A 35 year old patient presents to the ED with a surgical site infection and is 2 weeks post op TAH. Noted was wounded drain, foul odor, no pain, vital signs as follows; heart rate 132, respiratory rate 26, anxious, hx. of diabetes. In this case the patient had a CBC done which was unremarkable. The wound was cleansed, patient was sent home on antibiotics and Ativan for anxiety, Demerol for pain. No differential was ordered, no CT of the abdomen to rule out fistula, and there is a source. I have not seen Demerol used for pain since the 1980's.

The clinician at bedside will make the clinical judgment as to whether or not a patient has sepsis or not, do not be misled if the patient presents with no fever. The patient need only have two of the following indicators to be diagnosed as early sepsis.

Temperature> 38.5 degrees C or <35 degrees C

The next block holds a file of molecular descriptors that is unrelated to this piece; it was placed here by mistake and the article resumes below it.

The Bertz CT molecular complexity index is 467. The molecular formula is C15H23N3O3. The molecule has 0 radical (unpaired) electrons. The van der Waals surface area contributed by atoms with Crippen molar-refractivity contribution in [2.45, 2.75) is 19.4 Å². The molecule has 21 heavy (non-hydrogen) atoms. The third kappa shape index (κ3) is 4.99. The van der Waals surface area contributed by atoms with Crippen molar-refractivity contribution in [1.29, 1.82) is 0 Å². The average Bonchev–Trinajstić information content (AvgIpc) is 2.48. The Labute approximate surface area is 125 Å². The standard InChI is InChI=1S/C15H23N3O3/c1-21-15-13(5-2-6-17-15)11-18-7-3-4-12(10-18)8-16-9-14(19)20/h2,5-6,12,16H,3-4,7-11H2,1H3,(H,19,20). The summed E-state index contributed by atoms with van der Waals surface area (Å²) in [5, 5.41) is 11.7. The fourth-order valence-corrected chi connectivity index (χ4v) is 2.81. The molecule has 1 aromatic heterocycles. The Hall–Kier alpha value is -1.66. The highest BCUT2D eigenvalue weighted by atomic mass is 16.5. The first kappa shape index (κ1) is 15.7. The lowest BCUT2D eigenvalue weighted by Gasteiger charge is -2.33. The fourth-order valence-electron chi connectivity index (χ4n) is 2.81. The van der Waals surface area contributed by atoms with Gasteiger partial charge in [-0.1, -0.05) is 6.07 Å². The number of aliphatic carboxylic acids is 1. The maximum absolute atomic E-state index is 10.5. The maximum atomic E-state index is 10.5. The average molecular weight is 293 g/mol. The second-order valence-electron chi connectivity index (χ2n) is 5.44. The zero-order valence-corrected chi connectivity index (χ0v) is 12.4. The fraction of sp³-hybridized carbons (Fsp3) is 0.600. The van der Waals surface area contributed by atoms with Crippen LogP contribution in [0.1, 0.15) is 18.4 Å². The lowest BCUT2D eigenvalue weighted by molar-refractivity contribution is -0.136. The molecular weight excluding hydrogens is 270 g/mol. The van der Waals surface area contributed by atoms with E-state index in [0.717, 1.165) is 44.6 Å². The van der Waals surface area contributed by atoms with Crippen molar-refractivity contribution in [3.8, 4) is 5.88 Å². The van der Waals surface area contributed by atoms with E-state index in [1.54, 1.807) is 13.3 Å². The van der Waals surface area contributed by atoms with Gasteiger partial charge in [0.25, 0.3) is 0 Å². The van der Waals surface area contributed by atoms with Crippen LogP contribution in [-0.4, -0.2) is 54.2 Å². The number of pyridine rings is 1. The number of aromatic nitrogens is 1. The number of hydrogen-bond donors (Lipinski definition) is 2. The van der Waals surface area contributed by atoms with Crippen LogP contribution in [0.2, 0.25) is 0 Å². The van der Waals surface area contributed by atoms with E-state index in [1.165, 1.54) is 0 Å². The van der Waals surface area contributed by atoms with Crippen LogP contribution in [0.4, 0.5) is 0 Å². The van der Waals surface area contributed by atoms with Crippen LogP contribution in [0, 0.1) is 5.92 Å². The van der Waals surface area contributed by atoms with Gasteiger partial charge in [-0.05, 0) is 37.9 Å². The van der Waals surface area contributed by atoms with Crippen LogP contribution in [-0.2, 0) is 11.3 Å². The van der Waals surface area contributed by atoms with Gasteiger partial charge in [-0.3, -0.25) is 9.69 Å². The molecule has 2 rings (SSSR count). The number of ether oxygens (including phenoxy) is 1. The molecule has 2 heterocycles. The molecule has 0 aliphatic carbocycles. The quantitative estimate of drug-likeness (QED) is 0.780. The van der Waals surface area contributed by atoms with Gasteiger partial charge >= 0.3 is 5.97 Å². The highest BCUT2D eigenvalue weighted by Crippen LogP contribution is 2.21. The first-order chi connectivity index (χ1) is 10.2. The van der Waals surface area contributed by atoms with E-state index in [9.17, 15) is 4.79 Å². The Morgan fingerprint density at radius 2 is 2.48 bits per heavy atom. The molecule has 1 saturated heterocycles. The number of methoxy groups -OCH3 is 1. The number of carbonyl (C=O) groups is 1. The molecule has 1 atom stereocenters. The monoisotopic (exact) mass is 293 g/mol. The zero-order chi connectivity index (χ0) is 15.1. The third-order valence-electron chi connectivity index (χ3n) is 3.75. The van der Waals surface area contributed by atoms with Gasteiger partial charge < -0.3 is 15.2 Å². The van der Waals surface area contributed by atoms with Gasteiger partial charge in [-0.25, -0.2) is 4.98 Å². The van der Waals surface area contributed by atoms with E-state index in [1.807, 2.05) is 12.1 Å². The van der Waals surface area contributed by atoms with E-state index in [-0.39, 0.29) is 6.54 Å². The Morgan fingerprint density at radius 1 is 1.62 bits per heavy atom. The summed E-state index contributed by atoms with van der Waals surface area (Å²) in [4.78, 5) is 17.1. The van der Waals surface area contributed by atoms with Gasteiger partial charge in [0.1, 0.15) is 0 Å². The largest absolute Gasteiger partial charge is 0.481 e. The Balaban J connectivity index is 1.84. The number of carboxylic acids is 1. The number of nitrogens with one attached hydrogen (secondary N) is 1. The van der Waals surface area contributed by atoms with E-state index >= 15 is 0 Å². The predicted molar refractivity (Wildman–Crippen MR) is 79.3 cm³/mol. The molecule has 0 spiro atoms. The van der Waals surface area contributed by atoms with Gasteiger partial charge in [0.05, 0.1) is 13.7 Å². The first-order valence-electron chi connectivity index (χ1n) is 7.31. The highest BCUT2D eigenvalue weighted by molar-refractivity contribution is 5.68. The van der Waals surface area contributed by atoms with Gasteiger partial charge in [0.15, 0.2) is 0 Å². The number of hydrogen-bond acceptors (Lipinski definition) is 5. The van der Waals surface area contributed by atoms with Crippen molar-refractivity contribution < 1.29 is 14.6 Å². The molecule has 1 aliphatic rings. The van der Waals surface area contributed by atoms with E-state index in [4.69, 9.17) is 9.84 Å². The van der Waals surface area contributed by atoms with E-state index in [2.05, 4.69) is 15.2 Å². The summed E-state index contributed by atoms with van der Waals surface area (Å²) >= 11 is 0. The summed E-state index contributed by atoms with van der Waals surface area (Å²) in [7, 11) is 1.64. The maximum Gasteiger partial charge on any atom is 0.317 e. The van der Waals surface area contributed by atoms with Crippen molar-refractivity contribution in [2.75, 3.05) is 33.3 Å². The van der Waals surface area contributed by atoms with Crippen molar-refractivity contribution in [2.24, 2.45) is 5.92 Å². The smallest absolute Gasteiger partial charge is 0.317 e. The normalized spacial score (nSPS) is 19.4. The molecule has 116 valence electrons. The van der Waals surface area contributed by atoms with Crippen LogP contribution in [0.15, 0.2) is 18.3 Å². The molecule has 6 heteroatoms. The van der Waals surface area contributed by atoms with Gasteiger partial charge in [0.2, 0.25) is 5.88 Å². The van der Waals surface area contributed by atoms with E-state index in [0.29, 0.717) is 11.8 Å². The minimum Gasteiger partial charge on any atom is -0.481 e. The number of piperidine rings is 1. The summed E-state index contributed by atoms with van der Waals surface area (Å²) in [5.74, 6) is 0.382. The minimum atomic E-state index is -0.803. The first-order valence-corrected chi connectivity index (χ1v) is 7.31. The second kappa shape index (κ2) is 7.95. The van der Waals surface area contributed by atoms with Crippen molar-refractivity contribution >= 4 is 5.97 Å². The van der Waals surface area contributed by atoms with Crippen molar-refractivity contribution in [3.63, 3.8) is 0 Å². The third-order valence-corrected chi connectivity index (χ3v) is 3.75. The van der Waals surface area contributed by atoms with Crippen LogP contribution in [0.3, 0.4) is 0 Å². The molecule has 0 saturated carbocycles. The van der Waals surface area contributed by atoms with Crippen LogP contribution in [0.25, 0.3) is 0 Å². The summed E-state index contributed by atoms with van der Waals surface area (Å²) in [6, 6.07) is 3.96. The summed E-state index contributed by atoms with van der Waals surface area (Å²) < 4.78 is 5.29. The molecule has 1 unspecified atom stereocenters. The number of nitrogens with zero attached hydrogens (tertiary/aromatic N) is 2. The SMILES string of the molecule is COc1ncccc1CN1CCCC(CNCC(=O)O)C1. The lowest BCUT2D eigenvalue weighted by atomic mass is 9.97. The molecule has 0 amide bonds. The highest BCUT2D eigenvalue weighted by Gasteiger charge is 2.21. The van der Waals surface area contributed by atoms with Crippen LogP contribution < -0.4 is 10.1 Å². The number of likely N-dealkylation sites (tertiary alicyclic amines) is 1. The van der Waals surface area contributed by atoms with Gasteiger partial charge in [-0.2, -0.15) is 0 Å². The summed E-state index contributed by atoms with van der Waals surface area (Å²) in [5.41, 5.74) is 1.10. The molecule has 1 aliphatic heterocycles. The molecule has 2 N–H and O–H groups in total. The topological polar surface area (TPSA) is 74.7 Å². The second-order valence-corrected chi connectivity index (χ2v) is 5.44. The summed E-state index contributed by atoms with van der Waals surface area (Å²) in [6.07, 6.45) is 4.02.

· Heart rate> 90 beats / min

· Respiratory rate> 20 breaths / min or PaCO2 <32 mmHg

· WBC> 12,000 cells / mm3, <4000 cells / mm3, or> 10 percent immature band forms.

Litigation may exist when patients are not screened appropriately in the presence of a source, such as a surgical wound. I have seen many cases where laboratory tests did not include a differential or clinicians only looking for a febrile condition. This is a trick diagnoses that requires a complete assessment of the entire history. Look at the patient. If they look sick, then they are sick. Early sepsis is treatable. The earliest intervention a nurse can do is notify the physician, if in the home health setting or acute care setting. In the ED nurses can advocate for their patients on treatment modalities, admission and discharges. Progression to Sepsis and Septic Shock can be irreversible if early identification Is compromised. Nurses are key to identification, notification, and utilizing resources to advocate the appropriate clinical setting for the aggressive treatment of these patients.